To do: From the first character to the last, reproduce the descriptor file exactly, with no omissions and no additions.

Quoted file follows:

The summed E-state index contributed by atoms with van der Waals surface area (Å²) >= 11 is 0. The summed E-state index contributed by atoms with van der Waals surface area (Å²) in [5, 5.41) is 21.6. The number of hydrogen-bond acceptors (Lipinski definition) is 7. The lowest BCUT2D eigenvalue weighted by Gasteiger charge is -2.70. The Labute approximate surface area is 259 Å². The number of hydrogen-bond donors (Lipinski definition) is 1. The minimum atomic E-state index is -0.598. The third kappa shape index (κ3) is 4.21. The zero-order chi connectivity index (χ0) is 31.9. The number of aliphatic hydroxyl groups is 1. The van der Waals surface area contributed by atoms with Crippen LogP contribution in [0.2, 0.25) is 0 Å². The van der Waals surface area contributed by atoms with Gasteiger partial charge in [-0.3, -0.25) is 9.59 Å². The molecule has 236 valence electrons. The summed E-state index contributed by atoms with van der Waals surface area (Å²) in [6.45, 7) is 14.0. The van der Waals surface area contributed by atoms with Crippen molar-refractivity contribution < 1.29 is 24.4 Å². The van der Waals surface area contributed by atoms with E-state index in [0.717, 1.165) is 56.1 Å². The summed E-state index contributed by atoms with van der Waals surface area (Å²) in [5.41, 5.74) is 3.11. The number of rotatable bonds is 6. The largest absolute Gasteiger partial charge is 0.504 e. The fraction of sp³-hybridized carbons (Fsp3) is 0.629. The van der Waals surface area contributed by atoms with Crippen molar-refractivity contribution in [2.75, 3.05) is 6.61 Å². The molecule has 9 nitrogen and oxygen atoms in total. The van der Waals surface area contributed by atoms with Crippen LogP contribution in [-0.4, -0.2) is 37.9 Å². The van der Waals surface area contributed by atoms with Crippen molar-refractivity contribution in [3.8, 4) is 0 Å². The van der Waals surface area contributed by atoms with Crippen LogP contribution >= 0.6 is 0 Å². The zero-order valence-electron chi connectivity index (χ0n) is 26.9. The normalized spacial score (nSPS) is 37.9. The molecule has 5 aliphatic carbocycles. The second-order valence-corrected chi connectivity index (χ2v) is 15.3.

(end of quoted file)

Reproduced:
The summed E-state index contributed by atoms with van der Waals surface area (Å²) >= 11 is 0. The summed E-state index contributed by atoms with van der Waals surface area (Å²) in [5, 5.41) is 21.6. The number of hydrogen-bond acceptors (Lipinski definition) is 7. The lowest BCUT2D eigenvalue weighted by Gasteiger charge is -2.70. The Labute approximate surface area is 259 Å². The number of hydrogen-bond donors (Lipinski definition) is 1. The minimum atomic E-state index is -0.598. The third kappa shape index (κ3) is 4.21. The zero-order chi connectivity index (χ0) is 31.9. The number of aliphatic hydroxyl groups is 1. The van der Waals surface area contributed by atoms with Crippen LogP contribution in [0.2, 0.25) is 0 Å². The van der Waals surface area contributed by atoms with Gasteiger partial charge in [-0.3, -0.25) is 9.59 Å². The molecule has 236 valence electrons. The summed E-state index contributed by atoms with van der Waals surface area (Å²) in [6.45, 7) is 14.0. The van der Waals surface area contributed by atoms with Crippen molar-refractivity contribution < 1.29 is 24.4 Å². The van der Waals surface area contributed by atoms with E-state index in [0.717, 1.165) is 56.1 Å². The summed E-state index contributed by atoms with van der Waals surface area (Å²) in [5.41, 5.74) is 3.11. The number of rotatable bonds is 6. The largest absolute Gasteiger partial charge is 0.504 e. The fraction of sp³-hybridized carbons (Fsp3) is 0.629. The van der Waals surface area contributed by atoms with Crippen molar-refractivity contribution in [2.75, 3.05) is 6.61 Å². The molecule has 9 nitrogen and oxygen atoms in total. The van der Waals surface area contributed by atoms with Crippen LogP contribution in [-0.4, -0.2) is 37.9 Å². The van der Waals surface area contributed by atoms with Crippen molar-refractivity contribution in [3.8, 4) is 0 Å². The van der Waals surface area contributed by atoms with Crippen LogP contribution >= 0.6 is 0 Å². The zero-order valence-electron chi connectivity index (χ0n) is 26.9. The normalized spacial score (nSPS) is 37.9. The molecule has 5 aliphatic carbocycles. The second-order valence-corrected chi connectivity index (χ2v) is 15.3.